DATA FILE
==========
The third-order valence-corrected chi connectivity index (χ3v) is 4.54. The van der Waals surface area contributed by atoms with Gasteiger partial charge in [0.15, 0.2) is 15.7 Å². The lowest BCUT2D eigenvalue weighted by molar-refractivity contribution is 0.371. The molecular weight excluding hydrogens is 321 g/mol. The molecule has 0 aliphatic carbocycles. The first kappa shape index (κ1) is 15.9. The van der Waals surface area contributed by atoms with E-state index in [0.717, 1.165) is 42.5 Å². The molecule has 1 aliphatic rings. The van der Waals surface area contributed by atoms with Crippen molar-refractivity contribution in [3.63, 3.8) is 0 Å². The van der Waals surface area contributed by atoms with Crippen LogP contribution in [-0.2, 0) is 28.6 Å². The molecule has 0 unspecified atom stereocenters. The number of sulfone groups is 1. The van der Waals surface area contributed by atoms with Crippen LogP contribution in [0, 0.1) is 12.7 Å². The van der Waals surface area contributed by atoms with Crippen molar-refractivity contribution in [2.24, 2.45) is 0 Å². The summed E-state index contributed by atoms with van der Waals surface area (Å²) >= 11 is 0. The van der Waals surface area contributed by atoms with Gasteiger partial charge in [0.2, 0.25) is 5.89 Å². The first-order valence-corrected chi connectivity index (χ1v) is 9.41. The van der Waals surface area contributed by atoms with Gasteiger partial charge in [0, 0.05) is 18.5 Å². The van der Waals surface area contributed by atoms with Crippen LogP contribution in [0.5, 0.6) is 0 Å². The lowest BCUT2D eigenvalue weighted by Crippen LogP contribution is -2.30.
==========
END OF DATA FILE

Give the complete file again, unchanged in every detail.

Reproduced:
The third-order valence-corrected chi connectivity index (χ3v) is 4.54. The van der Waals surface area contributed by atoms with Gasteiger partial charge in [0.15, 0.2) is 15.7 Å². The lowest BCUT2D eigenvalue weighted by molar-refractivity contribution is 0.371. The molecular weight excluding hydrogens is 321 g/mol. The molecule has 0 aliphatic carbocycles. The first kappa shape index (κ1) is 15.9. The van der Waals surface area contributed by atoms with E-state index in [0.717, 1.165) is 42.5 Å². The molecule has 1 aliphatic rings. The van der Waals surface area contributed by atoms with Crippen molar-refractivity contribution in [3.63, 3.8) is 0 Å². The van der Waals surface area contributed by atoms with Crippen LogP contribution in [-0.2, 0) is 28.6 Å². The molecule has 0 unspecified atom stereocenters. The number of sulfone groups is 1. The van der Waals surface area contributed by atoms with Crippen LogP contribution in [0, 0.1) is 12.7 Å². The van der Waals surface area contributed by atoms with Crippen molar-refractivity contribution in [2.24, 2.45) is 0 Å². The summed E-state index contributed by atoms with van der Waals surface area (Å²) >= 11 is 0. The van der Waals surface area contributed by atoms with Gasteiger partial charge in [0.2, 0.25) is 5.89 Å². The first-order valence-corrected chi connectivity index (χ1v) is 9.41. The van der Waals surface area contributed by atoms with Gasteiger partial charge in [0, 0.05) is 18.5 Å². The van der Waals surface area contributed by atoms with Crippen LogP contribution in [0.5, 0.6) is 0 Å². The lowest BCUT2D eigenvalue weighted by Crippen LogP contribution is -2.30.